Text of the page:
I closed up the story in the notebook and put it in my inside pocket and I asked the waiter for a dozen portugaises and a half-carafe of the dry white wine they had there. After writing a story I was always empty and both sad and happy, as though I had made love, and I was sure this was a very good story although I would not know truly how good until I read it over the next day.
As I ate the oysters with their strong taste of the sea and their faint metallic taste that the cold white wine washed away, leaving only the sea taste and the succulent texture, and as I drank their cold liquid from each shell and washed it down with the crisp taste of the wine, I lost the empty feeling and began to be happy and to make plans.
I realize “cultivate awakeness” is pretty un-specific; practicing rule #1 will help you cultivate it. An eye for colors, shapes, juxtapositions—writers become more sensitive to these things, as well as to the sounds their words make. Good writers will have a preference between the word “began” and the word “started.” They are not interchangeable.
To see one circle and relate it to another circle requires first that you see the circles. An improv comic picks up a dinner plate and it’s a steering wheel. He drives too fast, crashes, dies. His partner picks up the plate; it is the halo of St. Peter, deciding whether the dead man gets into heaven.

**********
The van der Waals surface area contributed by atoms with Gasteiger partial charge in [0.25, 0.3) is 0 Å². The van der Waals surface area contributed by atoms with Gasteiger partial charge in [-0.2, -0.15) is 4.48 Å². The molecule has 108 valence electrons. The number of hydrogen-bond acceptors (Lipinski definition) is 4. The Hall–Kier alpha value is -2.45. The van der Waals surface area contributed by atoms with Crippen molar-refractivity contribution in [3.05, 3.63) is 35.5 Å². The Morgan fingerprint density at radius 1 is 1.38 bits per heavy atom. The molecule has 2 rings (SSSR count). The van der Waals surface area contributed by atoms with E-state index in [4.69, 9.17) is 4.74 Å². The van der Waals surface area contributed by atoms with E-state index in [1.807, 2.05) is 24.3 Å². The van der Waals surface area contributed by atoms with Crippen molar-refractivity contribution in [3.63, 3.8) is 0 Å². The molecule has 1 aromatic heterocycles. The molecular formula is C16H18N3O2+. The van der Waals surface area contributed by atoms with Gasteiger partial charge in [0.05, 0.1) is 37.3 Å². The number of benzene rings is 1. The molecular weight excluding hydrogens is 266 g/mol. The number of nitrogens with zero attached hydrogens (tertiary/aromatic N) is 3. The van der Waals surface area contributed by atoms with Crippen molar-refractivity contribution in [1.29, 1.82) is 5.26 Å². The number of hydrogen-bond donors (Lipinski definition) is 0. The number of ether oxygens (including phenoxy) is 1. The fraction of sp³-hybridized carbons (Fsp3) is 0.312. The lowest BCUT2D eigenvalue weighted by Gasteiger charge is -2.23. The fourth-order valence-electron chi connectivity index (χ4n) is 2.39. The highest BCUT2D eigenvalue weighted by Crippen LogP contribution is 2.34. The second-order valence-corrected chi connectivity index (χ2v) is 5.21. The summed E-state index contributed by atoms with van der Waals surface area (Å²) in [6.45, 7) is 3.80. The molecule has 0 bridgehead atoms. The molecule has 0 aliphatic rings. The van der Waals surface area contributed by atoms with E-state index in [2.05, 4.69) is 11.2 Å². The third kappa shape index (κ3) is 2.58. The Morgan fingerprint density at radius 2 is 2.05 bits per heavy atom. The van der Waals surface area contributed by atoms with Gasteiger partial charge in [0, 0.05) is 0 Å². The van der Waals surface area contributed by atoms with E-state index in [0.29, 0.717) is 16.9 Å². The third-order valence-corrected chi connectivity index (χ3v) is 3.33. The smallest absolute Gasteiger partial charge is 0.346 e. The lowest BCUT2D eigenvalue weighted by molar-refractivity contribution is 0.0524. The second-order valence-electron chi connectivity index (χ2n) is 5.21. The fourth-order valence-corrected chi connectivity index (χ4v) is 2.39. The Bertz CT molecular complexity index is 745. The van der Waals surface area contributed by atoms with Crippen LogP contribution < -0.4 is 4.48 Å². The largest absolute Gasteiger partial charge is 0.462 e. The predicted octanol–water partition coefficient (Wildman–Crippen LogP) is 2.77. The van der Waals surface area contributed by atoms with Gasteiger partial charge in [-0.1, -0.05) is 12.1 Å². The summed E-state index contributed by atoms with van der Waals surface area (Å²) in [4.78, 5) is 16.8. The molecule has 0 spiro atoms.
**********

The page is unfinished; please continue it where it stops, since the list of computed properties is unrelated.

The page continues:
A first step in writing is simply to begin—as Adam did—to name the things in your world with their unique names. Turn that purple flower into a wisteria, the French girl who will give me a coupe de cheveux tomorrow into Natalie, that “Oriental-sounding instrument” you heard in the metro station into a shakuhachi, that nice-smelling shampoo into cucumber-melon. When this becomes a priority for you and a habit, you begin to inhabit a world more rich and alive than what most people live in.
If tomorrow Natalie shampoos me with cucumber-melon shampooing before my haircut with shakuhachi music in the background, and if her perfume smells of wisteria, I’ll be really freaked out.
You’ll find that you never master this skill, but rather keep finding new ways to improve. Choosing and expressing the significant details may be the biggest writing challenge, bigger than the word-play. For a start, practice relaxing, giving up the need to control things, and staying with the discipline of just making lines of words and letting things be as they are.
I swear that the Beatles’ “Let It Be” started playing just after I wrote that last bit.
The next two rules apply after the first draft is written, during revision. The word “re-vise” means to look at something again. So you have to first bring it into being before you can revise it.
Learn to spot and change or cut as many instances as you can of clichéd ideas, expressions, and words. Expressions are easiest to spot, and there are websites and books that collect all those well-worn, tried-and-true chestnuts. Words sometimes get so overused and misused, like “individual” for “person” or even “individuals” for “people,” that we forget they’re wrong.